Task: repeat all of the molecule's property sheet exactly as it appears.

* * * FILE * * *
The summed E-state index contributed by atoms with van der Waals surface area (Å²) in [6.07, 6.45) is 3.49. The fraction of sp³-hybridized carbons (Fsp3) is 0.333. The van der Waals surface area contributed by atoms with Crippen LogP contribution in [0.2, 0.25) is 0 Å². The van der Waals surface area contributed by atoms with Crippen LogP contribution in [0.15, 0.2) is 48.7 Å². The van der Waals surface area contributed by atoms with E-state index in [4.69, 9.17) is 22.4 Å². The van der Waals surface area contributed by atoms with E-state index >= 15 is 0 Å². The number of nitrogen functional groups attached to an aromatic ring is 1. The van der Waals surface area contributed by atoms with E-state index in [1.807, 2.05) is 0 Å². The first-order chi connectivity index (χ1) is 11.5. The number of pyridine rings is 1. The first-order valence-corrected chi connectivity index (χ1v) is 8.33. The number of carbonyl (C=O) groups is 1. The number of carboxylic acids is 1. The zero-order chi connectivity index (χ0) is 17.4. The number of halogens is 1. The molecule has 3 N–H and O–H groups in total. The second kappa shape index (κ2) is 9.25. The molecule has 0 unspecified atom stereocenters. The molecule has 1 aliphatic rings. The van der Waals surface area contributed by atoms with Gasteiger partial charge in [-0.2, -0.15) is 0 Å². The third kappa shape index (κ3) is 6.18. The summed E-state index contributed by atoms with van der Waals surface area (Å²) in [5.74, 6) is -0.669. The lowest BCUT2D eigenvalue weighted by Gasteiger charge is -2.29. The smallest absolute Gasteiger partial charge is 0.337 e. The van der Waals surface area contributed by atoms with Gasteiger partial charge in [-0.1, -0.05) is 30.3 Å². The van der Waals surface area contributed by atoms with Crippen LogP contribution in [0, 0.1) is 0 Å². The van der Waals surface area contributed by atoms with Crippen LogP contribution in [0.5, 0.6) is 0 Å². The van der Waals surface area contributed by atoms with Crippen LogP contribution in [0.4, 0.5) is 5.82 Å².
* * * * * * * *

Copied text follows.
The summed E-state index contributed by atoms with van der Waals surface area (Å²) in [6.07, 6.45) is 3.49. The fraction of sp³-hybridized carbons (Fsp3) is 0.333. The van der Waals surface area contributed by atoms with Crippen LogP contribution in [0.2, 0.25) is 0 Å². The van der Waals surface area contributed by atoms with Crippen LogP contribution in [0.15, 0.2) is 48.7 Å². The van der Waals surface area contributed by atoms with E-state index in [4.69, 9.17) is 22.4 Å². The van der Waals surface area contributed by atoms with E-state index >= 15 is 0 Å². The number of nitrogen functional groups attached to an aromatic ring is 1. The van der Waals surface area contributed by atoms with E-state index in [1.807, 2.05) is 0 Å². The first-order chi connectivity index (χ1) is 11.5. The number of pyridine rings is 1. The first-order valence-corrected chi connectivity index (χ1v) is 8.33. The number of carbonyl (C=O) groups is 1. The number of carboxylic acids is 1. The zero-order chi connectivity index (χ0) is 17.4. The number of halogens is 1. The molecule has 3 N–H and O–H groups in total. The second kappa shape index (κ2) is 9.25. The molecule has 0 unspecified atom stereocenters. The molecule has 1 aliphatic rings. The van der Waals surface area contributed by atoms with Gasteiger partial charge in [-0.2, -0.15) is 0 Å². The third kappa shape index (κ3) is 6.18. The summed E-state index contributed by atoms with van der Waals surface area (Å²) in [5.74, 6) is -0.669. The lowest BCUT2D eigenvalue weighted by Gasteiger charge is -2.29. The smallest absolute Gasteiger partial charge is 0.337 e. The van der Waals surface area contributed by atoms with Gasteiger partial charge in [-0.1, -0.05) is 30.3 Å². The van der Waals surface area contributed by atoms with Crippen LogP contribution in [0, 0.1) is 0 Å². The van der Waals surface area contributed by atoms with Crippen LogP contribution in [0.5, 0.6) is 0 Å². The van der Waals surface area contributed by atoms with Crippen LogP contribution in [0.4, 0.5) is 5.82 Å².